Kyoto's Yasaka Shrine: the Closest to Gion

I feel like every other post about Kyoto is about a shrine or temple. Maybe more. But most of Kyoto's sights are shrines and temples, after all! But that makes finding a reason to visit each one that much more difficult. 
 So what makes Yasaka Shrine so special? It is "one of the most famous shrines in Kyoto," most likely due to its location. It's over 1350 years old, and conveniently located between two tourist destinations: the Higashiyama District (and Maruyama Park) and the Gion District. The pictures here are shown walking from the Maruyama Park side to the Gion side.
 The main hall sits at the Maruyama side of the grounds, facing a large plaza. It combines the inner sanctuary and offering hall.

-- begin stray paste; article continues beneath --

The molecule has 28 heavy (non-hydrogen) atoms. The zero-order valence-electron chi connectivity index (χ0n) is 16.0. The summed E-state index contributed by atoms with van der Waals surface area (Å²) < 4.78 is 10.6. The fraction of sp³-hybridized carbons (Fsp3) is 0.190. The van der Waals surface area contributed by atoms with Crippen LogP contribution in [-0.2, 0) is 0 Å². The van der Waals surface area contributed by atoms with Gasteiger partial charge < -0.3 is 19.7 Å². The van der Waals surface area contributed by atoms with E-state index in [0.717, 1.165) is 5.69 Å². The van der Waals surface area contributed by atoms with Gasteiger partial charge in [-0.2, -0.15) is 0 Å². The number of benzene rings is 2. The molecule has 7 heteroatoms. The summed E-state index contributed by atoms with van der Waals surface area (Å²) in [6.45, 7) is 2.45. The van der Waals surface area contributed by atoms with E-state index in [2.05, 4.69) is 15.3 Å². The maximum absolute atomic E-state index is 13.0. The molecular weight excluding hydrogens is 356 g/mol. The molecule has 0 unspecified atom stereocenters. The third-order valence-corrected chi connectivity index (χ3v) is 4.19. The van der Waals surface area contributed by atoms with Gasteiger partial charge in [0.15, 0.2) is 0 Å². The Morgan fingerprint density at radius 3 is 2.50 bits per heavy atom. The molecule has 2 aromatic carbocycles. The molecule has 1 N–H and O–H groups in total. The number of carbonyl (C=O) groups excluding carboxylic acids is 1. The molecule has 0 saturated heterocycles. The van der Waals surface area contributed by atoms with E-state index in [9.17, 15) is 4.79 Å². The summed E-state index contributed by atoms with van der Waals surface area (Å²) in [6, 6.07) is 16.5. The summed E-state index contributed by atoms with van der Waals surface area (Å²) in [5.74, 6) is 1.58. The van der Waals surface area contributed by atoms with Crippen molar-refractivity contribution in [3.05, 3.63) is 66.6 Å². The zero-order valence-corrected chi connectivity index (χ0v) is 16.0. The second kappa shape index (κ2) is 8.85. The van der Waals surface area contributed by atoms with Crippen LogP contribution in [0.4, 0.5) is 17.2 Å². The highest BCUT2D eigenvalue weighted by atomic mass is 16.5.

Along the side of the grounds are several smaller shrines.
 In the middle of the plaza is a dance stage with hundreds of lanterns. The lanterns all have the names of businesses who provide a donation to the shrine.
 This is the shrine-side view of the Gion entrance.
 I arrived when a wedding had just completed. The bride and groom posed for pictures before heading off to Gion.
 The main hall again.
 Another view of the Gion gate and plaza; the dance stage is peeking through the left.
 I wandered around to the parking lot for the shrine (what?!) and saw a bunch of old signs.
 I don't know what the signs represent, but they were pretty cool.
One more view of the Gion gate with a glimpse of Gion in the background. But Gion is a post for another day!

Yasaka Shrine is best visited after walking from Kiyomizu-dera and through Higashiyama. However, you can take bus 100 or 206 from Kyoto Station and get off at the Gion bus stop, which is right across the street from the shrine gate you see above. The shrine is always open and admission is free.

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